The exceptions to this are generally along the lines of gruel. Historically authentic food is not something you really want to eat.

  40. Djur:

    However, ketchup is an original ingredient of sweet and sour pork.

  41. Jfp:

    Peanuts too were first cultivated in pre Colombian America.

  42. Anonymous:

    I don’t know that a mashed potato sandwich seems vomit-worthy, so much as weird, pointless and redundant. That’s just too much starch in one meal.

  43. Data Tutashkhia:

    Pad thai is fast-food crap, but what about some honest bibimbap? In a honest stone bowl? That’s quite good, ain’t it?

    Here in Hungary they are generally very proud of their paprika, and being able to eat super-spicy stuff. I heard a story, at work, about a Hungarian colleague who challenged an Indian colleague to cook a meal so spicy that he wouldn’t be able to finish it. The Indian won.

  44. Thlayli:

    That sounds like someone who has trouble getting the hint.

  45. Thlayli:

    It’s my impression that Chinese communities in Southeast Asia served a similar function as Jewish communities in Western Europe: ran the commercial activities, provided an easy target when things went badly.

  46. LeeEsq:

    Isn’t this the basic idea behind the locavore movement? I’ve heard ideas like this more than a few times. If you go into an immigrant neighborhood and tell the people there that they can’t use x or y ingredient anymore because its not local than you’re going to launch a riot. Hell, I’d riot if you told me you can’t eat pineapples because they aren’t local to New York.

  47. LeeEsq:

    In NYC, there is (was) an awesome food truck called Seoul Food that served Korean meat burritos. They were great. Unfortunately, the City Council decided to wage war against food trucks and you can’t find them parked around Union Square anymore.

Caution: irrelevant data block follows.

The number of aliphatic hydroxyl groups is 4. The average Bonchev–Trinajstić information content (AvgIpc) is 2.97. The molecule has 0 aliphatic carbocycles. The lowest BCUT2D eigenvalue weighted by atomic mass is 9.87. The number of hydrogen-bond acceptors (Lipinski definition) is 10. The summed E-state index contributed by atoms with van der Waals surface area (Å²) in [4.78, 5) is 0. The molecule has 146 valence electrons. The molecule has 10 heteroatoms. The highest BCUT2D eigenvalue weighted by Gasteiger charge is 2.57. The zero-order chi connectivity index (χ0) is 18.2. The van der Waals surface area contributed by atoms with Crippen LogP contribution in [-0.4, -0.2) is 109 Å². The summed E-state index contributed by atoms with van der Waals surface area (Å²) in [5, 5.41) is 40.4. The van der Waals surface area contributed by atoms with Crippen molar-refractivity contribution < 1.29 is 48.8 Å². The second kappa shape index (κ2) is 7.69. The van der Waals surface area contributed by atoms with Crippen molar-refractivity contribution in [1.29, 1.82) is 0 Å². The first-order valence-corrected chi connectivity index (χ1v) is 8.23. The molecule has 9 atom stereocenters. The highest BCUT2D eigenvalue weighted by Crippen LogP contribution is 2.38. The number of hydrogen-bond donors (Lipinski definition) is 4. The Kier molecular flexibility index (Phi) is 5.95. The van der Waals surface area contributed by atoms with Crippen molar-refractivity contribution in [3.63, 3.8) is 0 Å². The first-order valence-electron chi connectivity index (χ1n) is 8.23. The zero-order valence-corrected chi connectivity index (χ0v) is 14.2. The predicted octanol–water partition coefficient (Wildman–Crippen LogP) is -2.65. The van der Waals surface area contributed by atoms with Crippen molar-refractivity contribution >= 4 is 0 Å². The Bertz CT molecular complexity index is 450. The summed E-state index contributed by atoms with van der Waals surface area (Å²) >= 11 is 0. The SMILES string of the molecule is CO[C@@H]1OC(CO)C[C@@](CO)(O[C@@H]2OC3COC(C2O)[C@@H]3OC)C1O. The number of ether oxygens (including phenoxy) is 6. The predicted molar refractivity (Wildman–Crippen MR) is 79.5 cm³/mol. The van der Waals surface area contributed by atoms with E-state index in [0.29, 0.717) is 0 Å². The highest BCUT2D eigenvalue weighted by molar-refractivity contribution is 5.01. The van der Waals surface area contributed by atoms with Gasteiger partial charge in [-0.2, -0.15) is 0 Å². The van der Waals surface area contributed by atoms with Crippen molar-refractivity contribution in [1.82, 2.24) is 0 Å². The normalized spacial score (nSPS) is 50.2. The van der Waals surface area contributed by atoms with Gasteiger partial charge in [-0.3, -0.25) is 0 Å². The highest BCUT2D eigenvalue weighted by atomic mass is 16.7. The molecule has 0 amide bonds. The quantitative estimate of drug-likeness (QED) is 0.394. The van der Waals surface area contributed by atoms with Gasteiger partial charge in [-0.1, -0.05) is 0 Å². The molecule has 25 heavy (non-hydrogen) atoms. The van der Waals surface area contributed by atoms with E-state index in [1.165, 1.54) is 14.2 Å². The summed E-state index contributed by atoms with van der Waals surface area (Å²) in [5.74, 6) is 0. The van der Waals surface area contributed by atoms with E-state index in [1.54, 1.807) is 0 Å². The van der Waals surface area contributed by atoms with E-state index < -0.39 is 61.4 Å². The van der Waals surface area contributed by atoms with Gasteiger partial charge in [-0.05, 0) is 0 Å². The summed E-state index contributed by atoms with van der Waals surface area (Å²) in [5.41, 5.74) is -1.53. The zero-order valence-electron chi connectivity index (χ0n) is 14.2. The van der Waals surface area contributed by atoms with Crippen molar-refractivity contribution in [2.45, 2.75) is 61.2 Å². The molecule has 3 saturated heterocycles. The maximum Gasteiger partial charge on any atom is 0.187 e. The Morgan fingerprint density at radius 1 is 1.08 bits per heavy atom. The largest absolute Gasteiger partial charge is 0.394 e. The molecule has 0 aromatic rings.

48. BigHank53:

    A dedicated gourmand.

  49. Light Rail Tycoon:

    My local sushi restaurant puts mayo on everything, and they are considered one of the best sushi places in America. Its delicious.

  50. The Dark Avenger:

    Oyster sauce was only invented about 120 years ago, allegedly by someone who let a pot of oysters cook down into a sauce at the bottom of said pot.

  51. The Dark Avenger:

    General Gordon’s Chinese Pork chops?

    When Gordon was helping the Chinese put down the Taiping Rebellion near Shanghai, he rescued a Chinese boy who was separated from the rest of his family, by a flood.

    With the help of missionary funds, this boy, now dubbed “Gordon Quincy”, as he was found near a place the English called Quincy, was sent to Sandhurst in England for training. He grew up to become the chief of police in Hong Kong, and changed his name to Quincy-Wong, as he has finally found the family that he was separated from when he was a young adult.

    His most notable accomplishment was rescuing the kidnapped son of the Chinese emperor, in his role as the COP in Hong Kong.

    He was my great-great-grandfather, known as “The Thunderer” by his servants for his sudden bursts of temper.

  52. The Dark Avenger: